|Location||Pendleton County, West Virginia, USA|
|Nearest city||Seneca Rocks, West Virginia|
|Climbing type||traditional and sport crag|
|Ratings||Mixed leaning towards expert|
|Grades||I and II|
|Rock type||Tuscarora quartzite|
|Quantity of rock||Month's worth|
|Cliff aspect||East and west|
|Season||Spring to fall|
|Ownership||National Forest (but most direct access is through private land)|
|Classic climbs||Psychotic Reaction (5.9),
Champe Rocks are a pair of large crags in Pendleton County in the Eastern Panhandle of West Virginia, USA. Easily visible from West Virginia Route 28, they are situated within the Spruce Knob-Seneca Rocks National Recreation Area. They are — along with the nearby and more celebrated Seneca Rocks — the most imposing examples in eastern West Virginia of several formations of the white/gray Tuscarora quartzite and are a popular challenge for rock climbers.
Champe Knobs, from which the Rocks emerge, are a northern extension of the River Knobs, which contain other similar "razorback" ridges or "fins" such as Judy Rocks at Judy Gap, and Nelson Rocks at Nelson Gap. Champe Rocks are 2,257 feet above sea level.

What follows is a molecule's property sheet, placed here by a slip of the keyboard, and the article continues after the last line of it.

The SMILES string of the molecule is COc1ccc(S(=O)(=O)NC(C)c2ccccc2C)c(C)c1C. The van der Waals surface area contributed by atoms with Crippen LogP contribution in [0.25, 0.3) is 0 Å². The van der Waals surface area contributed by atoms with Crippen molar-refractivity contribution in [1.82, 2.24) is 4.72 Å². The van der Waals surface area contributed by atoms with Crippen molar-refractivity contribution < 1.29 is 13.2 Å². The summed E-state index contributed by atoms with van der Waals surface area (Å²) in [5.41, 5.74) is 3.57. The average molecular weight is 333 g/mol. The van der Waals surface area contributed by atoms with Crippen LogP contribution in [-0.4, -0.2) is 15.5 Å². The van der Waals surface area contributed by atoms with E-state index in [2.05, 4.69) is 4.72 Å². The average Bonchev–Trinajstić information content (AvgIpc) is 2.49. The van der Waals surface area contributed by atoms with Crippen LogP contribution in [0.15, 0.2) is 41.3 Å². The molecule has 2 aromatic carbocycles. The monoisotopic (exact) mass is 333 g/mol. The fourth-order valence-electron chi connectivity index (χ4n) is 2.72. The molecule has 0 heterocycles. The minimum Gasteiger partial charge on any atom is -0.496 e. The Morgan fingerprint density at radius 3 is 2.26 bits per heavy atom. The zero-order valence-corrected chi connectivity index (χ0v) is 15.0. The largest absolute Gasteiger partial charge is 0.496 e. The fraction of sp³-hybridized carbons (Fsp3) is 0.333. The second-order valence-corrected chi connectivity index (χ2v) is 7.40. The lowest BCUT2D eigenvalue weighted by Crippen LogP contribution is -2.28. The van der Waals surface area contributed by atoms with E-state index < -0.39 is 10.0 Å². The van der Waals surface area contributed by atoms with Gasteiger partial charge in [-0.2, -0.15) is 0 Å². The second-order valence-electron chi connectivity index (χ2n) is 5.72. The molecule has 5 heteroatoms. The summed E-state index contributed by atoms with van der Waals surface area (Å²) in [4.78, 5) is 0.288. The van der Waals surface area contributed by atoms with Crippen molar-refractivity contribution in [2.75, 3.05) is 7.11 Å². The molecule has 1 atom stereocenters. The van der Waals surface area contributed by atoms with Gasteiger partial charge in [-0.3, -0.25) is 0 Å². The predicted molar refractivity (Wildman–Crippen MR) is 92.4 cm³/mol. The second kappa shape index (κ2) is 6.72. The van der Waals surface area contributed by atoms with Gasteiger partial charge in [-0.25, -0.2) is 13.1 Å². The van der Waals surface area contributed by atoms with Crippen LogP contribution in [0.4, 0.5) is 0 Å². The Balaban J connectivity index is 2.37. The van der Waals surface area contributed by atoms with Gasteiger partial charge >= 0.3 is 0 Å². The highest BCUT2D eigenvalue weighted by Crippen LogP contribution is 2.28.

Champe Rocks are named for Sergeant Major John Champe (1752–1798), a Revolutionary War soldier who became a double agent in an attempt to capture the American traitor General Benedict Arnold. Commanded by Major Henry "Light-Horse Harry" Lee and handpicked by George Washington for the mission, Champe "defected" to the British side and came very close to succeeding, but at the last moment, Arnold changed plans and the whole endeavor had to be called off. Champe, who was born in Loudoun County, Virginia, settled near the Rocks after the War.
Although Champe Rocks lie within Spruce Knob-Seneca Rocks National Recreation Area and are clearly visible from West Virginia Route 28, there is no direct access to the formation from the public road without trespassing through private property. The Rocks are therefore only rarely climbed.
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